COLUMBUS, Ohio (WCMH) – State Sen. Nathan Manning wants to equip Ohioans with extra armor to fend off a marijuana OVI charge.

The North Ridgeville Republican on Thursday introduced legislation that would overhaul the way law enforcement screens marijuana impairment among motorists, citing the drug’s long-lasting presence in the body and the lack of clear-cut science about how long its users remain impaired.

Unlike alcohol, marijuana can be detected in one’s system weeks or months after its use. That could leave clear-headed drivers who pose no threat to Ohio’s roadways – even if they test positive – with a criminal record and court costs, Manning, a former prosecutor, said.

“If you had a glass of wine or a beer a few days ago, do you think it’s okay that you’re driving today? It’s obvious you’re not feeling those effects of it anymore,” Manning said. “I think it should be the same way for marijuana.”

How would marijuana OVIs change?

Under current law, Ohio motorists can be arrested if law enforcement believes there’s probable cause for impairment, which is typically determined via roadside sobriety test.

The arrested motorist then undergoes a blood or urine test, and if the sample positively shows a certain concentration of marijuana, the driver is automatically charged with an OVI, according to the Ohio Revised Code.

“You’re not exactly testing to see whether someone is under the influence or not, you’re testing to see if they’ve used THC within the last week or months,” Columbus criminal defense attorney Dan Sabol said of the state’s existing law.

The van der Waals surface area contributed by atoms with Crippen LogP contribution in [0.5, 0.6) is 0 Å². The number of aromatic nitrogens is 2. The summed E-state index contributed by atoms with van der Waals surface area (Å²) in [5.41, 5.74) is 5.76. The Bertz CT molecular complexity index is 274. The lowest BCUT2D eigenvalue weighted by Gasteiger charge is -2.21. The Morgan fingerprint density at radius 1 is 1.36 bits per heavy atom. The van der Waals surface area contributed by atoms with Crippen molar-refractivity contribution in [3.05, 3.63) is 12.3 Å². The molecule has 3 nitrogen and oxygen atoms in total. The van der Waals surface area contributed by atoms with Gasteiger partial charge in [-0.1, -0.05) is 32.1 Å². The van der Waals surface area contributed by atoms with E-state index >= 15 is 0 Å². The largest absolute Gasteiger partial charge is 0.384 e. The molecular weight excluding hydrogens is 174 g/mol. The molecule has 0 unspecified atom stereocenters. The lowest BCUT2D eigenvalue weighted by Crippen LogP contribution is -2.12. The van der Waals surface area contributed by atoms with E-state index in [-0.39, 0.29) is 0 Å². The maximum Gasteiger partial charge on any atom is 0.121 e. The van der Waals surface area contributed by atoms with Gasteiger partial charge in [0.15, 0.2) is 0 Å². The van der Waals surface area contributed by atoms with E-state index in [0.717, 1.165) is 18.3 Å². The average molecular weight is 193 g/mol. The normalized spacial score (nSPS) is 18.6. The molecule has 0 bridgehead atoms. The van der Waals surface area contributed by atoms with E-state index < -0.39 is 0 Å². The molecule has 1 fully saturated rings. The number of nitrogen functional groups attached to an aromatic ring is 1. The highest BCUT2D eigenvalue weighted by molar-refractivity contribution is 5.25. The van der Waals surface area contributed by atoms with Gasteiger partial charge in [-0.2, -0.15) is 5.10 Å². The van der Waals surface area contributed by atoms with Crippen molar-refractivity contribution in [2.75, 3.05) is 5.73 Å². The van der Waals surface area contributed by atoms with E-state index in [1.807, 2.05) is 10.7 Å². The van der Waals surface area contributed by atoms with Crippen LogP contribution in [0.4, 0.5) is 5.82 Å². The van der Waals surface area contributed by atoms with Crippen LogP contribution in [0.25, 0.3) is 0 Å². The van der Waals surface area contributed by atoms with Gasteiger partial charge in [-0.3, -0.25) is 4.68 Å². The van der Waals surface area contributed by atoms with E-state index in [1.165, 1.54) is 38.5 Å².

Manning’s Senate Bill 26 would eliminate the requirement that motorists be automatically charged based on a drug test’s results. Drivers could instead argue that despite the positive test, they weren’t under the influence. A judge or jury would ultimately determine whether to convict someone on the OVI charge.

The bill would also require labs to solely screen for delta-9 THC, the psychoactive component of marijuana, as opposed to existing law that looks for any trace of the drug, even its inactive ingredients, Manning said.

“I think it’s time that we updated the code and look at the science behind it and make sure that we’re holding people accountable who are driving under the influence or intoxicated or high,” Manning said, “but not holding those people that maybe have taken marijuana days or weeks earlier accountable when they’re not under the influence whatsoever.”

‘Times are changing’

Sabol, who regularly defends people facing an OVI charge, said Manning’s proposal reflects the reality that more Ohioans are consuming pot.

More than 330,000 patients were registered with the state’s medical marijuana program as of late January, and voters could see a ballot initiative to legalize the drug recreationally as early as November. “Times are changing,” Sabol said.

“You can get a recommendation to use marijuana to treat a medical condition – and that’s good by the state of Ohio – but if you were to drive days or weeks after, we’re gonna treat you just like the drunk driver hobbling away from the bar at 2 a.m.,” he said. “And that’s inherently unfair.”

Manning said he is working with stakeholders to get more people on board with SB 26.

That includes the Ohio Prosecuting Attorneys Association, whose executive director Lou Tobin said the proposal could burden individual prosecutors, lead to more jury trials and require more expert witnesses in the courtroom. The bigger problem, he said, is the message it sends to the public.

“I think this legislation will result in more people testing the limits of driving while they’re high; I think it will result in more people getting away with driving while high, and that leads to more accidents,” Tobin said.

SB 26, which lawmakers did not consider in last year’s legislative session, awaits hearings in the Senate Judiciary Committee.